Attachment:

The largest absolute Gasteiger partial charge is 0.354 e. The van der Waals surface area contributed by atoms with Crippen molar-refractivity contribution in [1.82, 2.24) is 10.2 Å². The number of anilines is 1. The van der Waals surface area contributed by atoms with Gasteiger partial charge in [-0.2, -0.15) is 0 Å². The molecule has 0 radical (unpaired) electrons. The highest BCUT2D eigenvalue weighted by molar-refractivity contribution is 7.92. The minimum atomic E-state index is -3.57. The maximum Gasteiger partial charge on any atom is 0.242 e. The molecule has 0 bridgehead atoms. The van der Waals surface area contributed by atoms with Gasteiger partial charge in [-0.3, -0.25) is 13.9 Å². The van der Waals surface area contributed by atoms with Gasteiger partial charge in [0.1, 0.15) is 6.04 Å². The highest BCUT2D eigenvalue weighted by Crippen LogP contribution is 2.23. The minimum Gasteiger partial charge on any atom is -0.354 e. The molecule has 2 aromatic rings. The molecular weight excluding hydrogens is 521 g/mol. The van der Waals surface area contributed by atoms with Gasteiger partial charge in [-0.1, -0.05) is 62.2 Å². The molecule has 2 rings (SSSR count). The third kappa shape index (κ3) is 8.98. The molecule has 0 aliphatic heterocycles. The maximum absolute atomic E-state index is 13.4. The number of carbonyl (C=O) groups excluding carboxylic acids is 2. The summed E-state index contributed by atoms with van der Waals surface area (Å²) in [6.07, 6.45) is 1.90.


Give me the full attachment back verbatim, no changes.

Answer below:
The largest absolute Gasteiger partial charge is 0.354 e. The van der Waals surface area contributed by atoms with Crippen molar-refractivity contribution in [1.82, 2.24) is 10.2 Å². The number of anilines is 1. The van der Waals surface area contributed by atoms with Gasteiger partial charge in [-0.2, -0.15) is 0 Å². The molecule has 0 radical (unpaired) electrons. The highest BCUT2D eigenvalue weighted by molar-refractivity contribution is 7.92. The minimum atomic E-state index is -3.57. The maximum Gasteiger partial charge on any atom is 0.242 e. The molecule has 0 bridgehead atoms. The van der Waals surface area contributed by atoms with Gasteiger partial charge in [-0.3, -0.25) is 13.9 Å². The van der Waals surface area contributed by atoms with Gasteiger partial charge in [0.1, 0.15) is 6.04 Å². The highest BCUT2D eigenvalue weighted by Crippen LogP contribution is 2.23. The minimum Gasteiger partial charge on any atom is -0.354 e. The molecule has 2 aromatic rings. The molecular weight excluding hydrogens is 521 g/mol. The van der Waals surface area contributed by atoms with Gasteiger partial charge in [-0.1, -0.05) is 62.2 Å². The molecule has 2 rings (SSSR count). The third kappa shape index (κ3) is 8.98. The molecule has 0 aliphatic heterocycles. The maximum absolute atomic E-state index is 13.4. The number of carbonyl (C=O) groups excluding carboxylic acids is 2. The summed E-state index contributed by atoms with van der Waals surface area (Å²) in [6.07, 6.45) is 1.90.